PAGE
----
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Bingham's Lack of Precision on Due-Process Cases
Chris Green

Last month I noted how impressed I was by Jacob Howard's (procedural) recapitulation of earlier due-process cases in 1862. I particularly noted the clarity of Howard's explanations relative to those of John Bingham, who attempted in February 1866 to use the Fifth Amendment to support his implausible claim that his proposed amendment would simply enforce the existing Constitution. Asked what he meant by "due process of law," Bingham replied, "I reply to the gentleman, the courts have settled that long ago, and the gentleman can go and read their decisions." Unlike Howard, who carefully explained cases like the Supreme Court's decision in Murray's Lessee (1856) and Justice Curtis's trial-court opinion in Greene v. Briggs (C.C.D.R.I. 1852), Bingham refused to give further details.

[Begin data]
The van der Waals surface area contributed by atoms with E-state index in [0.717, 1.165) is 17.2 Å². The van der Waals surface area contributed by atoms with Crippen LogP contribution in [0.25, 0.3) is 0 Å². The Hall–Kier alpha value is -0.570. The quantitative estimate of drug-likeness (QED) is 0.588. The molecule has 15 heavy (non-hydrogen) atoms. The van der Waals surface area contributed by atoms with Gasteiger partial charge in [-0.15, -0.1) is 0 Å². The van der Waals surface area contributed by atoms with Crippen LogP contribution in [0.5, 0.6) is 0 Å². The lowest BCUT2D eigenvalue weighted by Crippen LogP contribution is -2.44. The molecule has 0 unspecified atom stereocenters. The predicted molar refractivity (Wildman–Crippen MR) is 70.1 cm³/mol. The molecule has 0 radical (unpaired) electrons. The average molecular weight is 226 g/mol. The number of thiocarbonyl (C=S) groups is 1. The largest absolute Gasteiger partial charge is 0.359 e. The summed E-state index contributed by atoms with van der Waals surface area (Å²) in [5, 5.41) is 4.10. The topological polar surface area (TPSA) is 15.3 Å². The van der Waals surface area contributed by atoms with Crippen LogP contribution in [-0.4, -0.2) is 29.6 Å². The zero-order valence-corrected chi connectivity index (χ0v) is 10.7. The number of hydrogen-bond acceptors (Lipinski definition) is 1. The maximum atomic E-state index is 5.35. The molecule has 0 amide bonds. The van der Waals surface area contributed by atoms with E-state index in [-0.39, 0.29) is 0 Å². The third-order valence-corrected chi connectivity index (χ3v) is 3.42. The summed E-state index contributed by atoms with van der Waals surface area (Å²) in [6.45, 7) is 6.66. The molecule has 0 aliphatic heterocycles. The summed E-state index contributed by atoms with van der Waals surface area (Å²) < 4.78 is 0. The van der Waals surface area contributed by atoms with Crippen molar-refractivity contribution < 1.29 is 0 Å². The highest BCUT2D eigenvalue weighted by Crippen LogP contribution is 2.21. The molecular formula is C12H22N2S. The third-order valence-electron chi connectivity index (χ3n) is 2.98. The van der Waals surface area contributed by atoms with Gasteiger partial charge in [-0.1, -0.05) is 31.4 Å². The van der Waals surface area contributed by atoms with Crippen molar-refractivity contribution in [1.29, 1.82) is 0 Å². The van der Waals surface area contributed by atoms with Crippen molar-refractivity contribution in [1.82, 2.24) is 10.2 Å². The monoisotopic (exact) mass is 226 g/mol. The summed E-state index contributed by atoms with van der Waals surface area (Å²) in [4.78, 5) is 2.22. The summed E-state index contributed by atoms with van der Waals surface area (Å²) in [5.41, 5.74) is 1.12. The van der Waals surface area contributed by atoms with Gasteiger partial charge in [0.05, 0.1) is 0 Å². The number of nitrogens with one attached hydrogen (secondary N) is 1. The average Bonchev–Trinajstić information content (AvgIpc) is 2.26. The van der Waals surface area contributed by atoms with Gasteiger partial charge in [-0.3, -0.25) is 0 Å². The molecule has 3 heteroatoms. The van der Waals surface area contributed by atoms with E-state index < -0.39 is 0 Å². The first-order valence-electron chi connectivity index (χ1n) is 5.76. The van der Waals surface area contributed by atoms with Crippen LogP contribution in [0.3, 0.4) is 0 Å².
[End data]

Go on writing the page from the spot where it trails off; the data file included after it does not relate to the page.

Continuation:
Today I ran across further evidence of Bingham's relative lack of crispness in recalling due-process cases--his misremembering of Murray's Lessee as "McMillan's Lessees" in July 1866, during a dispute with Thaddeus Stevens, who wanted to preserve the right to jury trial in tax-fraud cases. Bingham's taunting of Stevens using the wrong case name--"I ask when and where the case of McMillan's Lessees was ever challenged, much less reversed, in any court in America"--makes Bingham seem especially foolish. The episode is evidence that Justice Curtis's interpretation of due process was still generally known and followed among congressmen in 1866, but it also suggests that we should probably not rely on John Bingham for precise details about the law.